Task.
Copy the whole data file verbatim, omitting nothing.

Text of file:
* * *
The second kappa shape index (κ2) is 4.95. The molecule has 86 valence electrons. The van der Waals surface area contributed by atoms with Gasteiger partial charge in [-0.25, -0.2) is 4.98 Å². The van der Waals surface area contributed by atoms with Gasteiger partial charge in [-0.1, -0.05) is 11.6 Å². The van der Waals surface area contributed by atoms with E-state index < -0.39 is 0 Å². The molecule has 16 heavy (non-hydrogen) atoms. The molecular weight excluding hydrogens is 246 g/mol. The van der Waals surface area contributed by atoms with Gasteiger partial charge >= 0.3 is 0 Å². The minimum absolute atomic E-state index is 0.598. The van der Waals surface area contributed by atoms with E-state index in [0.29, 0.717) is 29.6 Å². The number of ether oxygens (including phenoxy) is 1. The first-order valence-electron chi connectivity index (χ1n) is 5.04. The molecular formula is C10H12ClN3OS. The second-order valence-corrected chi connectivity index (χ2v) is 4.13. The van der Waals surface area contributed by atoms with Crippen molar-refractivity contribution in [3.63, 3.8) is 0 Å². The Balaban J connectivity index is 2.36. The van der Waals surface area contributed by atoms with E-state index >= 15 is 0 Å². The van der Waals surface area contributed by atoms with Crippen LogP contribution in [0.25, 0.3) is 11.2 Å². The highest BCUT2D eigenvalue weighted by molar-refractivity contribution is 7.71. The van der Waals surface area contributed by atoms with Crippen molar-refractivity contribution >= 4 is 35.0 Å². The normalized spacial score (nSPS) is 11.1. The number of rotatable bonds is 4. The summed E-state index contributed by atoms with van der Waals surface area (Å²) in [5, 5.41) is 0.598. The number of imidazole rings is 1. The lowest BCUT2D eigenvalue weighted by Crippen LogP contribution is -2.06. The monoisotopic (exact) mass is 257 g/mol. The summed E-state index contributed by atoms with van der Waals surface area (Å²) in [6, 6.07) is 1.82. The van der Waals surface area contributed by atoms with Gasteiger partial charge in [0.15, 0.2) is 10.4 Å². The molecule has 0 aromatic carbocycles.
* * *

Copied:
The second kappa shape index (κ2) is 4.95. The molecule has 86 valence electrons. The van der Waals surface area contributed by atoms with Gasteiger partial charge in [-0.25, -0.2) is 4.98 Å². The van der Waals surface area contributed by atoms with Gasteiger partial charge in [-0.1, -0.05) is 11.6 Å². The van der Waals surface area contributed by atoms with E-state index < -0.39 is 0 Å². The molecule has 16 heavy (non-hydrogen) atoms. The molecular weight excluding hydrogens is 246 g/mol. The van der Waals surface area contributed by atoms with Gasteiger partial charge >= 0.3 is 0 Å². The minimum absolute atomic E-state index is 0.598. The van der Waals surface area contributed by atoms with E-state index in [0.29, 0.717) is 29.6 Å². The number of ether oxygens (including phenoxy) is 1. The first-order valence-electron chi connectivity index (χ1n) is 5.04. The molecular formula is C10H12ClN3OS. The second-order valence-corrected chi connectivity index (χ2v) is 4.13. The van der Waals surface area contributed by atoms with Crippen molar-refractivity contribution in [3.63, 3.8) is 0 Å². The Balaban J connectivity index is 2.36. The van der Waals surface area contributed by atoms with E-state index >= 15 is 0 Å². The van der Waals surface area contributed by atoms with Crippen LogP contribution in [0.25, 0.3) is 11.2 Å². The highest BCUT2D eigenvalue weighted by molar-refractivity contribution is 7.71. The van der Waals surface area contributed by atoms with Crippen molar-refractivity contribution >= 4 is 35.0 Å². The normalized spacial score (nSPS) is 11.1. The number of rotatable bonds is 4. The summed E-state index contributed by atoms with van der Waals surface area (Å²) in [5, 5.41) is 0.598. The number of imidazole rings is 1. The lowest BCUT2D eigenvalue weighted by Crippen LogP contribution is -2.06. The monoisotopic (exact) mass is 257 g/mol. The summed E-state index contributed by atoms with van der Waals surface area (Å²) in [6, 6.07) is 1.82. The van der Waals surface area contributed by atoms with Gasteiger partial charge in [0.15, 0.2) is 10.4 Å². The molecule has 0 aromatic carbocycles.